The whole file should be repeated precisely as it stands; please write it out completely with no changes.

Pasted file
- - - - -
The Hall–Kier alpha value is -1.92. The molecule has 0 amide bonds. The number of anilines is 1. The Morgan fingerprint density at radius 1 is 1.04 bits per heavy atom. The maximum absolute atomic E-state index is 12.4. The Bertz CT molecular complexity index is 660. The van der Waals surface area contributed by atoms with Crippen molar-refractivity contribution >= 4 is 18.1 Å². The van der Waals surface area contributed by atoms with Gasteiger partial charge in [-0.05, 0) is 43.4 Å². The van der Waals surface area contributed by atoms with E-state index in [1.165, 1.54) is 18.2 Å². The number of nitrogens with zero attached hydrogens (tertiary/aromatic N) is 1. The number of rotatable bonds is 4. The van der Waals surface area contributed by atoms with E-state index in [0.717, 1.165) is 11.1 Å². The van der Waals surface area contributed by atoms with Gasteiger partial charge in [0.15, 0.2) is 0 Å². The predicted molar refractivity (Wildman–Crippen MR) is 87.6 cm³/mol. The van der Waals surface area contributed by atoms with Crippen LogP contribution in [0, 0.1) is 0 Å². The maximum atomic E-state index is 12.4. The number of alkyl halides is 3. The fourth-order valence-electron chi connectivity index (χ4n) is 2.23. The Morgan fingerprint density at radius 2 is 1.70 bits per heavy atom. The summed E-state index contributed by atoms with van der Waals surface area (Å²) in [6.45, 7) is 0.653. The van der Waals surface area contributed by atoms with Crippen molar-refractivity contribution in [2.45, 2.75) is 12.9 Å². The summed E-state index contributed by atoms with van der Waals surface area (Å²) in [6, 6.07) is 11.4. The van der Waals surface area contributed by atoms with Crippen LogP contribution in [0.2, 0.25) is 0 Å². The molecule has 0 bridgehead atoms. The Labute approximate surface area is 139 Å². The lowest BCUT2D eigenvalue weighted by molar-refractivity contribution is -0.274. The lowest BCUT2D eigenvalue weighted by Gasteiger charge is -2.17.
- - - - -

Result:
The Hall–Kier alpha value is -1.92. The molecule has 0 amide bonds. The number of anilines is 1. The Morgan fingerprint density at radius 1 is 1.04 bits per heavy atom. The maximum absolute atomic E-state index is 12.4. The Bertz CT molecular complexity index is 660. The van der Waals surface area contributed by atoms with Crippen molar-refractivity contribution >= 4 is 18.1 Å². The van der Waals surface area contributed by atoms with Gasteiger partial charge in [-0.05, 0) is 43.4 Å². The van der Waals surface area contributed by atoms with E-state index in [1.165, 1.54) is 18.2 Å². The number of nitrogens with zero attached hydrogens (tertiary/aromatic N) is 1. The number of rotatable bonds is 4. The van der Waals surface area contributed by atoms with E-state index in [0.717, 1.165) is 11.1 Å². The van der Waals surface area contributed by atoms with Gasteiger partial charge in [0.15, 0.2) is 0 Å². The predicted molar refractivity (Wildman–Crippen MR) is 87.6 cm³/mol. The van der Waals surface area contributed by atoms with Crippen LogP contribution in [0, 0.1) is 0 Å². The maximum atomic E-state index is 12.4. The number of alkyl halides is 3. The fourth-order valence-electron chi connectivity index (χ4n) is 2.23. The Morgan fingerprint density at radius 2 is 1.70 bits per heavy atom. The summed E-state index contributed by atoms with van der Waals surface area (Å²) in [6.45, 7) is 0.653. The van der Waals surface area contributed by atoms with Crippen molar-refractivity contribution in [2.45, 2.75) is 12.9 Å². The summed E-state index contributed by atoms with van der Waals surface area (Å²) in [6, 6.07) is 11.4. The van der Waals surface area contributed by atoms with Crippen LogP contribution in [0.2, 0.25) is 0 Å². The molecule has 0 bridgehead atoms. The Labute approximate surface area is 139 Å². The lowest BCUT2D eigenvalue weighted by molar-refractivity contribution is -0.274. The lowest BCUT2D eigenvalue weighted by Gasteiger charge is -2.17.